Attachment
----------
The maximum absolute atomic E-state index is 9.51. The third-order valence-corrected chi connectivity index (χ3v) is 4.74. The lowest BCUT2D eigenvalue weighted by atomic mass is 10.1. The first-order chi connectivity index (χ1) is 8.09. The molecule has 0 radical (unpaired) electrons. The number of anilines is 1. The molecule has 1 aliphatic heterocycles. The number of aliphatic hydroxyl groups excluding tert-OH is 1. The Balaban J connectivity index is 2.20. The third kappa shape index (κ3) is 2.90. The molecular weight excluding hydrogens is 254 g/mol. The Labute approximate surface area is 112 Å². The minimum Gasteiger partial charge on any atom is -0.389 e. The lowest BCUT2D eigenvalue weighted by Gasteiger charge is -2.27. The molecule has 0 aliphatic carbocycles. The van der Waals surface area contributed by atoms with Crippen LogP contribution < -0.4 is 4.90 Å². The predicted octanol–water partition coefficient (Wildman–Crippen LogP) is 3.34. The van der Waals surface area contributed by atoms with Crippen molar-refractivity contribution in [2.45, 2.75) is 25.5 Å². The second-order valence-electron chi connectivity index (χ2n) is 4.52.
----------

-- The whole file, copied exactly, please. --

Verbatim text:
The maximum absolute atomic E-state index is 9.51. The third-order valence-corrected chi connectivity index (χ3v) is 4.74. The lowest BCUT2D eigenvalue weighted by atomic mass is 10.1. The first-order chi connectivity index (χ1) is 8.09. The molecule has 0 radical (unpaired) electrons. The number of anilines is 1. The molecule has 1 aliphatic heterocycles. The number of aliphatic hydroxyl groups excluding tert-OH is 1. The Balaban J connectivity index is 2.20. The third kappa shape index (κ3) is 2.90. The molecular weight excluding hydrogens is 254 g/mol. The Labute approximate surface area is 112 Å². The minimum Gasteiger partial charge on any atom is -0.389 e. The lowest BCUT2D eigenvalue weighted by Gasteiger charge is -2.27. The molecule has 0 aliphatic carbocycles. The van der Waals surface area contributed by atoms with Crippen LogP contribution < -0.4 is 4.90 Å². The predicted octanol–water partition coefficient (Wildman–Crippen LogP) is 3.34. The van der Waals surface area contributed by atoms with Crippen molar-refractivity contribution in [2.45, 2.75) is 25.5 Å². The second-order valence-electron chi connectivity index (χ2n) is 4.52.